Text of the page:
Why Natural Rubber
Natural vs. Synthetic Rubber
When we first started looking into making shoes, we wanted to create a product that was more environmentally-friendly from the sourcing, production, to its eventual disposal. However, we were a little surprised that almost all shoe (soles especially) are not made from natural rubber, but synthetic rubber.
A video from the Fair Rubber Association about how rubber is made.
Synthetic rubber was heavily developed in the 1940s. As the bulk of rubber plantations were in Asia, and therefore, not-so-friendly territory, the US needed to secure a source of reliable rubber for all of those tires for the war effort. What's a good chemist to do? Turns out, petroleum by-products make for great synthetic rubber. The downside is that synthetic rubber is not at all biodegradable because it is made from inorganic materials. Because natural rubber is plant-based, the key advantage is that it is biodegrade, and a renewable resource.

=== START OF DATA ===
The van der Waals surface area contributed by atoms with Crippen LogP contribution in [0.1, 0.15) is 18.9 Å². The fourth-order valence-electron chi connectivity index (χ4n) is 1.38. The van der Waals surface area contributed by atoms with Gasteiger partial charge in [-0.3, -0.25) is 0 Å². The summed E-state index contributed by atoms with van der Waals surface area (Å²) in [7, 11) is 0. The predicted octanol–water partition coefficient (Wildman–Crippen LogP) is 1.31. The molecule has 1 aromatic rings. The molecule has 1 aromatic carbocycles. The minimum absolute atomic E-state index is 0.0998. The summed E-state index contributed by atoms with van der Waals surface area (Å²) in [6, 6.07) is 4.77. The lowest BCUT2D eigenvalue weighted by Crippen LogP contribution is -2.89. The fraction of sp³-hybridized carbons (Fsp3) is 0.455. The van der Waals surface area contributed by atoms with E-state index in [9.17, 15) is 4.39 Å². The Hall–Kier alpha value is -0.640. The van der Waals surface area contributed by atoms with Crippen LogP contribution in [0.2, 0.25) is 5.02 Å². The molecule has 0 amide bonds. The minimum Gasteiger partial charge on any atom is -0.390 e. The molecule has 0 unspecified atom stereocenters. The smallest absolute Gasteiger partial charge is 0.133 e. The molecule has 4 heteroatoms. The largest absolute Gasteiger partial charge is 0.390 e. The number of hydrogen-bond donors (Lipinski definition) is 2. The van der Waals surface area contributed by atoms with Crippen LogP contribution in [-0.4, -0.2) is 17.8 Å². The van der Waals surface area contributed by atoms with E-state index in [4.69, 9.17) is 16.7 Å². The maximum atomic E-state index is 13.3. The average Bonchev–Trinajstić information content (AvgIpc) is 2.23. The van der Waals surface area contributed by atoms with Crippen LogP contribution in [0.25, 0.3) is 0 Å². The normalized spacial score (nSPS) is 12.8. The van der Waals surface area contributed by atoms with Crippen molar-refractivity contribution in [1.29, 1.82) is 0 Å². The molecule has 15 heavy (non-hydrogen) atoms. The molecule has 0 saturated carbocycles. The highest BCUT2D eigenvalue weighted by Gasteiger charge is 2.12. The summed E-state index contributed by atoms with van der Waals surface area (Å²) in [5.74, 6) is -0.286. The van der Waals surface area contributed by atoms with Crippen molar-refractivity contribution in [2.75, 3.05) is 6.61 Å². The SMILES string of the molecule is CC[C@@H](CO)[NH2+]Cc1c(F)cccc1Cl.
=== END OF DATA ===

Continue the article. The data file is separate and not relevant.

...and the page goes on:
Baby rubber trees. Aww...
Rubber is fascinating. The the topic of rubber came up a lot in our house because the majority of our family worked for Goodyear from the 1920's, so growing up we heard a lot about tires and factories. But it wasn't until we started working on this project that we really began to learn more a lot about the tree itself.
Rubber comes from the tree (hevea brasiliensis), which produces a natural latex sap. When the tree is seven, it is considered to be mature and ready to be tapped.
Maple tree Rubber tree
A diagonal incision is made on the bark of the tree, and sap is collected daily (except when it rains). If you're wondering, the health of the tree is not affected. Rubber has been harvested this way for more than 3,500 years. (If you would like to know more about the history of rubber, read our blog post). In fact, it is not unlike the way maple syrup is collected from maple trees. Rubber trees are grown for seven years, and then tapped three times in seven-year cycles, and after 28 years, a new forest is planted. The old rubber trees are processed into furniture, mulch, or other products.
Once the rubber is collected, it is squeezed, dried, graded and bailed.
Rubber after it's been squeezed
Rubber drying room
Rolls of rubber
Different grades of rubber